3) Endocrine: The factors that act on the phenotypically-different cell present out of the local region of these factors [5,6]. Hence, it can be said that growth factors exhibit their effects on various types of cells and initiate a cascade of cellular functions in different types of tissues. Growth factors form an important part of a broad communication network in the cells, which regulate some of the major functions like cell division as well as differentiation.

Mechanism of Action

On adhering to the receptor of the target cell, a signal is intracellularly transduced, that finally reaches the nucleus and initiates a biological response. The process of adhering of growth factor to a specific target receptor is widely defined as ligand-receptor interaction. The interactions may range from binding to a single ligand to that of the multiple ligands. Such interactions result in ligand-receptor effect. The most unique feature of these interactions is that different subtypes of a growth factor bind only to one receptor or various subtypes are activated with the help of a single ligand [7].

After this ligand-receptor interaction, there is a conformational change in the receptor, which activates it. The receptor consists of both extracellular and intracellular domains. The extracellular domain interacts with the ligand, while the intracellular
domain adheres to and results in the activation of signal transduction system. The transcription factor, which is an intracellularly located protein is activated by these signaling pathways and forms a component of transduction system. This transcription factor, on activation reaches the nucleus, adheres to the nuclear DNA, after which a new set of genes or a single gene is expressed [8,9]. These newly expressed genes are responsible for the alteration in the characteristics of the cell. Types of Growth Factors Growth factors are distinguished into two different families as shown in Figure 1:

cell fig 9.1

Figure 1. Different families of growth factors and their members [10].

Membrane Receptor Binding Growth Factors

Cystine-Knot Growth Factors

Cystine-knot proteins are the proteins of small size and comprise of around 30 amino-acid based residues, and has a particular tertiary fold [11,12]. Various growth factors like TGF-β, PDGF, G-CSF, and GM-CSF belong to this category [13]. The TGF-β group of family proteins acts by activating some particular membrane receptors, and then initiating a cascade of Smad signaling pathway. Another group of cystine knot proteins include cytokines and some hematopoietic growth factors. They are responsible for immune-cells’ proliferation and differentiation along with hematopoiesis. The most notable examples in this group are interleukins, interferons, G-CSF and GM-CSF [10].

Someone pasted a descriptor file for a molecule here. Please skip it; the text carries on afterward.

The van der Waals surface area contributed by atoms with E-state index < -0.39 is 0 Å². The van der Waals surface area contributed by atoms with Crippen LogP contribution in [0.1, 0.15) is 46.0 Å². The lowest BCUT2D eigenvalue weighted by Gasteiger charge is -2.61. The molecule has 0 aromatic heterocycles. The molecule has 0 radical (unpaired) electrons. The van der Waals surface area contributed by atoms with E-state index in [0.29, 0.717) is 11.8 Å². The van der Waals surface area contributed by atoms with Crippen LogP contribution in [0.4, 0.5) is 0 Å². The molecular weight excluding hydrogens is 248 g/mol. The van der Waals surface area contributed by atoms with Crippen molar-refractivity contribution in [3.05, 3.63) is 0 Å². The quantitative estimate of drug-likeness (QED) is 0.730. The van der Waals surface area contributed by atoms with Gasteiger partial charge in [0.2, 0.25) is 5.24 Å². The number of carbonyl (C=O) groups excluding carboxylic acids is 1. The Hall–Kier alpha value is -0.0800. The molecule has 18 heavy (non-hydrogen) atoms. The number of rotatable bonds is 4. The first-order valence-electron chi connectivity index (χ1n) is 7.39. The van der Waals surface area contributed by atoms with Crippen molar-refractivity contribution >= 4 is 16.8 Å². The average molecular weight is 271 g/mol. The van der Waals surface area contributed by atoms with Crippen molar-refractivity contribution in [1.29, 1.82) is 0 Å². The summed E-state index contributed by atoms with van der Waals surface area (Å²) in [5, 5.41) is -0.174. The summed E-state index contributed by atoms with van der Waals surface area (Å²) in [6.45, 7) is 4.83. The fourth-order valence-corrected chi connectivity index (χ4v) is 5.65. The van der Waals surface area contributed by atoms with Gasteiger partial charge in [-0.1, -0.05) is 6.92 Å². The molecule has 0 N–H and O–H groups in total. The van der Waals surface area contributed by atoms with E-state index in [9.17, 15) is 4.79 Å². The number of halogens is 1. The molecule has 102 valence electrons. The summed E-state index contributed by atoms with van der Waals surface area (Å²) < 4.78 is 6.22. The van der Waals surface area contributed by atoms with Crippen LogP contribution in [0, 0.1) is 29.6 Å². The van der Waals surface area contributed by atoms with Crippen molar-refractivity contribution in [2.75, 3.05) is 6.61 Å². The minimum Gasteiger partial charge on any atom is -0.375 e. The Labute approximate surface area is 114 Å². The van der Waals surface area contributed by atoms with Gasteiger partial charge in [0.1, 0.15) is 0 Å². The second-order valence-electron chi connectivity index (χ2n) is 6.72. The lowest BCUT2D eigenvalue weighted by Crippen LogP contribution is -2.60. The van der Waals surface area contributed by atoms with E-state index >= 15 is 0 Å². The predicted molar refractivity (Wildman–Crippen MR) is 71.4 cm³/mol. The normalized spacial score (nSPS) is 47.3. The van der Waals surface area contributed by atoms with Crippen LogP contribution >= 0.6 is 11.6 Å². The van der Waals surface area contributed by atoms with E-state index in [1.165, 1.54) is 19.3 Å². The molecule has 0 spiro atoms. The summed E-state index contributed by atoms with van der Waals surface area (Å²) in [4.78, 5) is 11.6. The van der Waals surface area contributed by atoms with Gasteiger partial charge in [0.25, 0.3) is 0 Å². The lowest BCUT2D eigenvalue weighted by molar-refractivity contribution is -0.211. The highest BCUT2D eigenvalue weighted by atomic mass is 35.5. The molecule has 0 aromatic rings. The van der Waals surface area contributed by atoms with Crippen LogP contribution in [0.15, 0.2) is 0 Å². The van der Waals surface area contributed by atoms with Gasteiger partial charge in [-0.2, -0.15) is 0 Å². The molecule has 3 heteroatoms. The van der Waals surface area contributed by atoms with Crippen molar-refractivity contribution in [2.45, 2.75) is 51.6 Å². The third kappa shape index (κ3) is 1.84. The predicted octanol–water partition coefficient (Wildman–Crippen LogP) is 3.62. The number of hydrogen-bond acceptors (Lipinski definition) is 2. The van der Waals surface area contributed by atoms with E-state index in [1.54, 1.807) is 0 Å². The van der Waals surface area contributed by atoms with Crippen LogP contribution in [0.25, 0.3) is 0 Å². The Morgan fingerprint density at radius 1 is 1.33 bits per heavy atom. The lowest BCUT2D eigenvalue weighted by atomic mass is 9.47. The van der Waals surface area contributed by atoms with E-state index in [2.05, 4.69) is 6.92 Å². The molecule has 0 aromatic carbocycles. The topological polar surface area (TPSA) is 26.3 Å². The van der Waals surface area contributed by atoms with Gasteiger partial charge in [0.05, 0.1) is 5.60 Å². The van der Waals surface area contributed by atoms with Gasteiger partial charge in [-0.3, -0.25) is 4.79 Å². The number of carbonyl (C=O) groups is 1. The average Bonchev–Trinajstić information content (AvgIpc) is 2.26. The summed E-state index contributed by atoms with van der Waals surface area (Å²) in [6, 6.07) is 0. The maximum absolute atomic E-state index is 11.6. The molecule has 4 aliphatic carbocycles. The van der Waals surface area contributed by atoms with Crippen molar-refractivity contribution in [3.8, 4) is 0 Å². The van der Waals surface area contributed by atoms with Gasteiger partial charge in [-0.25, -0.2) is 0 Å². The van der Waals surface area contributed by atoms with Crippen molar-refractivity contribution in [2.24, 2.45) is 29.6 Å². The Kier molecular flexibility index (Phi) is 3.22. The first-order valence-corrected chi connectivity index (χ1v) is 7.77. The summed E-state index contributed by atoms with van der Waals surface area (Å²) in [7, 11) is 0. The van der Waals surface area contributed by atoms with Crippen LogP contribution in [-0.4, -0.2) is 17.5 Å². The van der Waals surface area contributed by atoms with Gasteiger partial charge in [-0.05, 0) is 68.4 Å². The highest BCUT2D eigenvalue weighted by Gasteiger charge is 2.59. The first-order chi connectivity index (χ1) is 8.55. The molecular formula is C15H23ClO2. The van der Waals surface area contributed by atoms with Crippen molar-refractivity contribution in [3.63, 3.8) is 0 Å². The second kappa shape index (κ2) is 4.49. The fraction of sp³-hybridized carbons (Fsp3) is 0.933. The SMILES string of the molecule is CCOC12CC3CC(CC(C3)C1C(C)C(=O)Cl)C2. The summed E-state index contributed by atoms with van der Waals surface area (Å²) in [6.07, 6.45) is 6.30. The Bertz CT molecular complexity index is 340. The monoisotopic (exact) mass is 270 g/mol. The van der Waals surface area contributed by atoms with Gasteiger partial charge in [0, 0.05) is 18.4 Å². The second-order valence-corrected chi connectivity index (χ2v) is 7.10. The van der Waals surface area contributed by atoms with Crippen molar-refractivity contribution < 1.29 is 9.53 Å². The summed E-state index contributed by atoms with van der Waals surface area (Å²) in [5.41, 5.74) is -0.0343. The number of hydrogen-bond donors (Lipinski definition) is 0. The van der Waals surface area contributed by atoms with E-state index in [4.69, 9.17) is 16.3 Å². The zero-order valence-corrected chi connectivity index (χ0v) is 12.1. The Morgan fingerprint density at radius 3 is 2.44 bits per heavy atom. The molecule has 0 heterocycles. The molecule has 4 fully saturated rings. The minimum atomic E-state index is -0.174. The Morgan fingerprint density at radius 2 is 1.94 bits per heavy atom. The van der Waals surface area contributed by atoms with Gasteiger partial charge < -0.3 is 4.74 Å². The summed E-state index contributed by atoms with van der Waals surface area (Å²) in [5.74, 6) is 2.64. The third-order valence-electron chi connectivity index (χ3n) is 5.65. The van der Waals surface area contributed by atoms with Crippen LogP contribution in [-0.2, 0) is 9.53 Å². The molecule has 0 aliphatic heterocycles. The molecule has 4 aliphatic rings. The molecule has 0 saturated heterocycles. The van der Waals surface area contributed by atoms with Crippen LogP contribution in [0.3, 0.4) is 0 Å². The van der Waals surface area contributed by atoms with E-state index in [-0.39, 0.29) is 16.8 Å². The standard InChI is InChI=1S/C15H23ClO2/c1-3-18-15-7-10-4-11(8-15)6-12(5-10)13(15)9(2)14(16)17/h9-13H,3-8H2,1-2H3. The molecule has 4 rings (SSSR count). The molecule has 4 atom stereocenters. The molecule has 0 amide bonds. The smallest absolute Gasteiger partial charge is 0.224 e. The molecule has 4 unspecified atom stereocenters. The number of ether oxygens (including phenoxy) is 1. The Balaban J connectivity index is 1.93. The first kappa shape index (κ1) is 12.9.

EGF Family

The growth factors in this family are responsible for the process of cell proliferation, apoptosis, tumorigenesis, and cell differentiation. The ligands belonging to this category include: EGF, TGF-α, epiregulin, amphiregulin, neuregulins and HB-EGF.

Fibroblast Growth Factor Family

This family consists of around 20 growth factors that are structurally related [14, 15]. Out of these 20 factors, FGFs 1-10 bind to their own receptors (FGFRs) and are paracrine in nature, while those from 11-14 have donot bind to their receptors and possess different functions [16,17]. FGFs 15, 19 and 21 have endocrine-based functions.

Intracellular Binding Ligands

The growth factors of this subfamily are characteristic of adhering to and functioning through intracellular receptors. The ligands of this class are distinguished as: (1) nuclear receptor binding growth factors, such as estrogen, progesterone, retinoids, and VD3, and (2) cytoplasmic receptor binding ligands such as glucocorticoids [10].

In the supportive care treatment, the hematopoietic growth factors are widely used and hence, discussed in detail with their applications in this article.

Hematopoietic Growth Factors
Hematopoietic growth factors belong to the family of cytokines and are associated with some particular receptors present on the hematopoietic cells [18,19]. These factors are responsible for controlling the activation of functionalities of some cells, in particular. These are the cells that come in contact with these factors and are vital for the cellular proliferation and cellular differentiation of progenitors of the process of hematopoiesis [18]. Various hematopoietic factors that have been identified till now include G-CSF, GM-CSF, M-CSF, EPO, IL-3, and thromobopoietin.

The Process of Hematopoiesis

Hematopoietic system acts in the form of hierarchy, where the multipotent stem cells arise from the pluripotent cells and gradually convert into mature hematopoietic cells that are non-replicative in nature. The cells present in the initial stages are known as stem cells, as they have the potential to differentiate and produce cells further, that progress and differentiate across all the lineages. The progenitors of the initial stages involve certain cytokine receptors and with the progress in the stages, they lose the potential to respond to some of the growth factors. Some of the important sources of these factors are fibroblasts, lymphocytes, monocytes, endothelial cells, and macrophages [20-22].